An opportunity to acquire a unique character house that has been skillfully converted from a former Gospel Hall. The hall was built by the Plymouth Brethren who were a conservative evangelical Christian movement whose history can be traced to Dublin, Ireland, in the late 1820's. Holding that the word ekklçsia, "church" refers to people, not a building, they avoided calling their buildings "churches," preferring to use the title "Gospel Hall" to indicate that the gospel was preached and upheld within. They placed little emphasis on their actual buildings, not considering them to be sacred.
Located in a truly peaceful rural setting the property is within striking distance of the village pub & shop and country paths that cross the nearby Terwick Common.
The accommodation consists on the ground floor of a sitting/dining room with a wood burning stove and a beamed ceiling opening up into a modern fitted kitchen with room for a breakfast table. The property was extended around 1990 to provide for a further entrance hall, study, utility room and cloakroom. There is also a bathroom. On the first floor are two double bedrooms and a single bedroom with a shower room. There is plenty of storage provided by a number of cupboards.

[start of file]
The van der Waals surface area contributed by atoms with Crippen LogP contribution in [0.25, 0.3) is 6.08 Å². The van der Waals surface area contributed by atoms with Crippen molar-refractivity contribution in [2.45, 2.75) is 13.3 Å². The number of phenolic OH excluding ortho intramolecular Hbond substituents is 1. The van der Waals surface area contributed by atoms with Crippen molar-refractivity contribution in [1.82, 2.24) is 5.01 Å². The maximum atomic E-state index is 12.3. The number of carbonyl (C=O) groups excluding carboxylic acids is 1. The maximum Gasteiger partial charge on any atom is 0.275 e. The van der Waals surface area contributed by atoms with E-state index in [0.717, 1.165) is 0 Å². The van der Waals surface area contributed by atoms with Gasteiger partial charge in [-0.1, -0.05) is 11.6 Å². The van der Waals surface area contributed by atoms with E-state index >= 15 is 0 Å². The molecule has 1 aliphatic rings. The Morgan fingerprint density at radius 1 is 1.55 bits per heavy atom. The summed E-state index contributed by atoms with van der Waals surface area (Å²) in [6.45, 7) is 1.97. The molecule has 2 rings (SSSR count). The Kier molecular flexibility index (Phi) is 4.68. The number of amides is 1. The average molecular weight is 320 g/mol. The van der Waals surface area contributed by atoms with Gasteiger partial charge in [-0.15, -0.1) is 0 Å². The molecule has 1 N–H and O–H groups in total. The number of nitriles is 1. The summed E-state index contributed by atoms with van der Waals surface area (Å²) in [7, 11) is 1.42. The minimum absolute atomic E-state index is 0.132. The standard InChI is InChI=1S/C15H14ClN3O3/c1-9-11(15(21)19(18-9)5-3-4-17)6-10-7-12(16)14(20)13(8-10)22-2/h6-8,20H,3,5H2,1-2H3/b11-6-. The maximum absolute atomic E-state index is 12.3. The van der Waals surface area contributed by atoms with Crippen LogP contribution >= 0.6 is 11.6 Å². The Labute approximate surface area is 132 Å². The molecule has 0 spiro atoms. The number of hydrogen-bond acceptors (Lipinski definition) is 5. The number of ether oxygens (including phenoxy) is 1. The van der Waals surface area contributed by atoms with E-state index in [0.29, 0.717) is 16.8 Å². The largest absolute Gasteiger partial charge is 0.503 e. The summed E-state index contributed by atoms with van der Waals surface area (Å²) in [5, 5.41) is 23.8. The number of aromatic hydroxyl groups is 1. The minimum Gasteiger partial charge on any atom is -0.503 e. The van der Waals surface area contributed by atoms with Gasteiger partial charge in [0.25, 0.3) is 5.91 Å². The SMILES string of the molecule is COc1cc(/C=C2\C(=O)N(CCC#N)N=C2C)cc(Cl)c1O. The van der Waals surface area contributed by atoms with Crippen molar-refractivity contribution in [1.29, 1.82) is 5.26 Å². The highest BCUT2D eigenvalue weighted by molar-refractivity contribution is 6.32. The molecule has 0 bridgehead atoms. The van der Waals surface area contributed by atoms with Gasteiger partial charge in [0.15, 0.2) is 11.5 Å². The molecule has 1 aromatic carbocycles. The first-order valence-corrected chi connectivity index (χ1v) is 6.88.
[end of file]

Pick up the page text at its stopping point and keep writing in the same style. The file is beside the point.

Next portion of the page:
Outside is a compact and manageable garden and patio with a couple of sheds. A great feature of the property is the detached brick built building to the front housing a single garage and useful studio/office with a wood burning stove and ladder to a further mezzanine floor with velux window. The building offers potential for a separte annexe if desired. EPC - D
Sitting/Dining Room 16'4 (4.97m) x 14'1 (4.29m)
Study 9'7 (2.93m) x 5'5 (1.66m)
Kitchen/Breakfast Room 16'9 (5.11m) x 7'10 (2.38m)
Ground Floor Bathroom
First Floor Landing
Bedroom 1 16'4 (4.97m) x 10'6 (3.2m)
Bedroom 2 11'2 (3.4m) x 9'5 (2.87m)
Bedroom 3 10'4 (3.15m) x 6'4 (1.94m)
Garden and Patio
Detached Garage 16'11 (5.15m) x 9'10 (2.99m)
Studio/Office 16'11 (5.15m) x 11'0 (3.36m)
Mezzanine Floor 16'11 (5.15m) x 13'6 (4.11m)
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Midhurst lies on the River Rother, just 12 miles north of Chichester, and has the remarkable claim to fame of being the home of British polo thanks to the Cowdray Park Polo Club on the local Cowdray Estate, but there’s so much more to this pretty market town. It’s centuries old, boasting more than 100 listed buildings with a charming mix of medieval, Georgian, Victorian and Edwardian architecture that sits comfortably alongside more contemporary new homes.The narrow lanes of Midhurst’s old town offer a fantastic variety of places to shop with an abundance of small independent boutiques all housed in ancient buildings. There are plenty of places to dine in and around the town centre, too, with options ranging from up-market restaurants specialising in local produce to high street favourites and charming tearooms where you can enjoy your favourite afternoon treat.